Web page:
Big breakfast before our full day of touring. Oatmeal, eggs, bacon, fruit and HOMEMADE biscuits.
Now, off to the Ardoyne Plantation House, a VICTORIAN GOTHIC Sugarcane Plantation Home completed in 1894 by John Dalton Shaffer. What is really unique is that it has been continually lived in by the builder’s original family for 6 generations and is STILL a working sugarcane plantation. Unfortunately, we could not take photos inside….
The resident ghost at Ardoyne Plantation is called Uncle Benny. Uncle Benny didn't get along with Grandmother Margaret, who lived in the plantation home. The story goes that Uncle Benny came to visit one day, and Grandmother Margaret hid his boots upstairs where he couldn't find them. This made him very angry, as there are over 20 rooms in the house, and he looked in all of them!
Susan Shaffer told us that Uncle Benny passed away in 1942, and that's when people started hearing footsteps upstairs, all through the night. Susan and her husband moved into the house in 2008, and she decided to remedy the problem. Upon going in the attic she found two pairs of boots, and she brought them down to the office. Ever since then there have been no reports of footsteps upstairs. They like to think that “Uncle Benny is happy he found his boots and is now residing in the office."
Lunch at Grady V’s Bayou Country Club was eloquent: stuffed chicken Florentine, shrimp & grits, back nine salad, tomato basil soup, sweet potato mash, sautéed vegetables and “Gooey Toffee Ala Mode.”
Their goal was to provide uncomplicated, honest and good food and drinks to their guests. They decided on classic favorites. When their doors opened, the community embraced them then and embraces them now.
The afternoon was spent at Chauvin Sculpture Garden. Little is known about the reclusive Kenny Hill, a bricklayer by trade, born around 1950. In 1988, he settled on some property on the bayou in Chauvin (pronounced show-van), Louisiana—population 3,400. Hill pitched a tent as his home and, over time, built a small rustic home that demonstrated an interesting use of space and attention to detail. Then, in 1990, without explanation, he began transforming his lush bayou environment into a fantastic chronicle of the world as seen through his eyes.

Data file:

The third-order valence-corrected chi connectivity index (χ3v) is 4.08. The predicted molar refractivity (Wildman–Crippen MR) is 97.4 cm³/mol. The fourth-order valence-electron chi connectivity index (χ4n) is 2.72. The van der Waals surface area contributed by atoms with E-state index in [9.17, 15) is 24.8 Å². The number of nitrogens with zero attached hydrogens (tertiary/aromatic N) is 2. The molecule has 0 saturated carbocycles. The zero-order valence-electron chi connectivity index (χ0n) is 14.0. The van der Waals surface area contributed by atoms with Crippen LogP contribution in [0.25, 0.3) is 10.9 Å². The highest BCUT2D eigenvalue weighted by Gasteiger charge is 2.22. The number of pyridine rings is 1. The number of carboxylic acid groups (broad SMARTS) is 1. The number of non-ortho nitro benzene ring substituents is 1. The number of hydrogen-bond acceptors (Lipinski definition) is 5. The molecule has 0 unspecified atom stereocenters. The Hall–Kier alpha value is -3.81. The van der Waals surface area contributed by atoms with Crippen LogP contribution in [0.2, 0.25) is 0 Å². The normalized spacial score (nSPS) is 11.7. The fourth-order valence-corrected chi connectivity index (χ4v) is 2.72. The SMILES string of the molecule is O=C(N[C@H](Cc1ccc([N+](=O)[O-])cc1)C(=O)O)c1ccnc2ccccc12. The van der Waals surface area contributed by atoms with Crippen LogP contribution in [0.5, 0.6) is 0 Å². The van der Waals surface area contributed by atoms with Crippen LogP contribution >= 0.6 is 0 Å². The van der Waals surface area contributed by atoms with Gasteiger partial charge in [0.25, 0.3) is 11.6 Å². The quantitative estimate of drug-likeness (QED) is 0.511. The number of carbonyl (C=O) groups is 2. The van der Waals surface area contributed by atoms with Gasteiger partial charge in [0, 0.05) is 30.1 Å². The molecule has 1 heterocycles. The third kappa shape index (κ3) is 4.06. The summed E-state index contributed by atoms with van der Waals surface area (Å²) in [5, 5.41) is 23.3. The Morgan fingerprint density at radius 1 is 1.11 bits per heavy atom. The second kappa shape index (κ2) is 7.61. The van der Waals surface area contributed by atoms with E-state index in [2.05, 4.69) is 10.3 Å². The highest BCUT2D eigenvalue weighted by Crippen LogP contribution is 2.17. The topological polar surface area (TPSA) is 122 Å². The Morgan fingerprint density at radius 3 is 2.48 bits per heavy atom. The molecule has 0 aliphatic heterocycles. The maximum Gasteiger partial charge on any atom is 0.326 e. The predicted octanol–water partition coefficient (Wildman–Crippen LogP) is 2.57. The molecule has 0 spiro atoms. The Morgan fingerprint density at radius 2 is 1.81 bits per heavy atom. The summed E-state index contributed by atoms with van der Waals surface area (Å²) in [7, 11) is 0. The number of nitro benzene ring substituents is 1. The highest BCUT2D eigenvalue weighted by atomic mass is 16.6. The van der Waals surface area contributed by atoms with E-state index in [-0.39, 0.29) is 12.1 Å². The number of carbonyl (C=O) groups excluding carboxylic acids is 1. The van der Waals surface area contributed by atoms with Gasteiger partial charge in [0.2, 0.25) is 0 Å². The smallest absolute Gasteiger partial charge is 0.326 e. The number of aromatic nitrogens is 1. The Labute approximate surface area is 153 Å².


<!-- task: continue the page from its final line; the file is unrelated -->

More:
Less than a decade later, more than 100 primarily religious concrete sculptures densely pack the narrow, bayouside property. The sculptures are a profound mixture of Biblical reference, Cajun colors, and the evident pain and struggle of the artist’s life. Most figures—black, white, male, female, child, or solider—are guided, supported, or lifted by seemingly weightless angels. The unique angels, some inviting passage, others prohibiting, vary from blue skinned, bare-footed, and sightless to regal celestial figures clad in medieval garb with the black boots of the local shrimp fishermen.
The most prominent piece is a 45-foot-tall lighthouse, composed of 7,000 bricks, with figures clinging to the outside: cowboys, soldiers, angels, God and Hill himself. A walk through this sculpture environment is an emotional experience, evoking a sense of deep spirituality but also personal pain.
The lighthouse, made of 7,000 bricks and decorated with sculptures, is just the beginning of a journey through the world of Kenny Hill, a bricklayer who left behind more than 100 concrete sculptures on his bayou-side property in Chauvin, Louisiana. Ranging in subject from angels, cowboys, God, soldiers, children and Hill himself, the sculptures depict the artist’s spirituality and his struggle with growing personal pain.
Hill placed himself in many of the scenes: he rides a horse; carries Christ’s cross; stands with long hair and a beard, his heart bleeding; and shows his face painted half black and white, suggesting the artist’s struggle between good and evil.
During the ten-plus years he lived on the property and created his art, he was adamant that the work was just for him—he felt no need to share it. Hill repeatedly denied requests for access to photograph or publicize his work but reportedly declared it a “story of salvation” for the local residents.
Neighbors have created a picture of Hill as a man who, by the time he abandoned his art in early January 2000, was deeply troubled and left not only his art and his home, but also abandoned the religion that had come to dominate his life. Evicted by the parish in 2000 for not keeping the grass and weeds under control, Hill disappeared on foot, but not before knocking the head off of the sculpture of Jesus.
WOW, WHAT A FIND! Only with Rivoli Rallies. Who knew that all that art would be in this secluded area.
Dinner was at Cristiano Ristorante, specializing in northern Italian cuisine with a seasonal menu focusing on the freshest local ingredients.
Then back to camp with full tummies.